REVIEW: ‘X-Men: Apocalypse’ Strengthened By Character Arcs, Except The Villain’s

After 2014’s “X-Men: Days of Future Past” that jumped around with time travel, Director Bryan Singer has returned to a more linear concept for the latest mutant adventure.

In the new “X-Men” story, audiences get introduced to En Sabah Nur, better known as Apocalypse. Labeled the first mutant in history, Apocalypse (Oscar Isaac) is a man who considers himself a god and survived through the ages by transferring his consciousness to a new body. The last time this occurred, though, was in ancient Egypt and Apocalypse ended up getting betrayed and trapped in rubble.

Fast forward to the 1980s, the film starts up with Professor Charles Xavier (James McAvoy) now running a fully functional school with multiple students. Through contact with a character from one of the previous films, Xavier finds out that Apocalypse could be returning, and in doing so, bring his friend Magneto (Michael Fassbender) out of the shadows.

Singer’s latest “X-Men” film is a bit of a mixed bag when it comes to its storytelling.

Giving the movie its greatest strength were the film’s subplots with the main characters. “Apocalypse” was able to explore multiple character arcs, from Xavier fitting in to life as a professor, to Magneto trying to find peace and Mystique (played by Jennifer Lawrence) questioning her next step in life.

While these arcs are playing out, the movie also makes it a priority to tell the stories of the students at the school such as Scott Summers (Tye Sheridan), Jean Grey (Sophie Turner) and Kurt Wagner (Kodi Smit-McPhee.)

The multiple subplot that play out makes for a character driven film and anytime the emotions and relationships are explored, the picture becomes much more engaging.

With that said, though, the character bringing all these subplots into converging was lackluster. Simply put, Apocalypse was a boring villain. He had little personality and zero connection to the rest of the “X-Men” other than being an obstacle they had to stop. It led to his scenes feeling disconnected in a way to the rest of the movie.

Another issue with “Apocalypse” was the runtime, clocking in well over two hours. While there was plenty of story to tell, some moments still felt unnecessary. Specifically, there is an action sequence in the second act that felt shoved in just to have a cameo.

As previously stated, though, the movie has legs to stand on thanks to its lead characters and a main reason for them working so well was because of the performances.

James McAvoy and Michael Fassbender both reprise their roles as Xavier and Magneto for a third time and they are brilliant. In McAvoy’s scenes, he perfectly portrays the genius professor and man of peace while still displaying some vulnerability and showing that he doesn’t have all the answers yet.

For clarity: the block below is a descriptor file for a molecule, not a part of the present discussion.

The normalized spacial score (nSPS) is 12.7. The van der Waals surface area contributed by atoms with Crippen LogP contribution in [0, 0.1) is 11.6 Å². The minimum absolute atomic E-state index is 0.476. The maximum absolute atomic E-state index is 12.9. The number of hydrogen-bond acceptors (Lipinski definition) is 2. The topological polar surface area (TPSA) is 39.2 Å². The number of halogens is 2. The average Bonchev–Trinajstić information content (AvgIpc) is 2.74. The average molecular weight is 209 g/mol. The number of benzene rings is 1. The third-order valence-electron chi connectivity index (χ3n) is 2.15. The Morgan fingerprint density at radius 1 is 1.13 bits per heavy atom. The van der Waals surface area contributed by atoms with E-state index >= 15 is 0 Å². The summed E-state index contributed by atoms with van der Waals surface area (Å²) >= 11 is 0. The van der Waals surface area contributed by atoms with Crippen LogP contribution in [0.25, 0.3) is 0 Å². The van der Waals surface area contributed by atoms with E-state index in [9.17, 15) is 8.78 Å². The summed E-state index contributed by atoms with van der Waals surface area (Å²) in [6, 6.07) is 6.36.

Fassbender meanwhile captures his character’s rage and pain that are constantly intertwined, allowing the audience to understand his motivations.

Like in “Days of Future Past,” Lawrence brings a cold and reserved performance to the character Mystique, and it works for the most part considering what her character is going through.

Supporting cast members such as Nicholas Hoult as Beast, Even Peters as Quicksilver and the newcomers Sheridan, Turner and Smit-McPhee, helped round things out, too, for a diverse band of characters.

Problems come up again, though, with the movie’s villain. Oscar Isaac is a brilliant actor, having turned in phenomenal performances in “Ex Machina,” “Inside Llewyn Davis” and the most recent “Star Wars” film. Unfortunately, Isaac is completely wasted here since Apocalypse is a rather dull villain and he had so much makeup on that he was nearly expressionless.

In terms of action, the movie does deliver some very exciting moments. Similar to “Days of Future Past,” there’s a scene with Quicksilver where he has to use his super speed power and everything around him is in slow motion that is a lot of fun to watch. There’s also some solid moments in the film’s climax.

“Apocalypse” likely could have been an even better movie had it trimmed some of the second act and included a better villain. However, the movie has enough good focus on its lead characters and features some fantastic performances along with action to warrant a 3.5 out of 5.


Author: Matthew Liedke

Journalist and film critic in Minnesota. Graduate of Rainy River College and Minnesota State University in Moorhead. Outside of movies I also enjoy sports, craft beers and the occasional video game.

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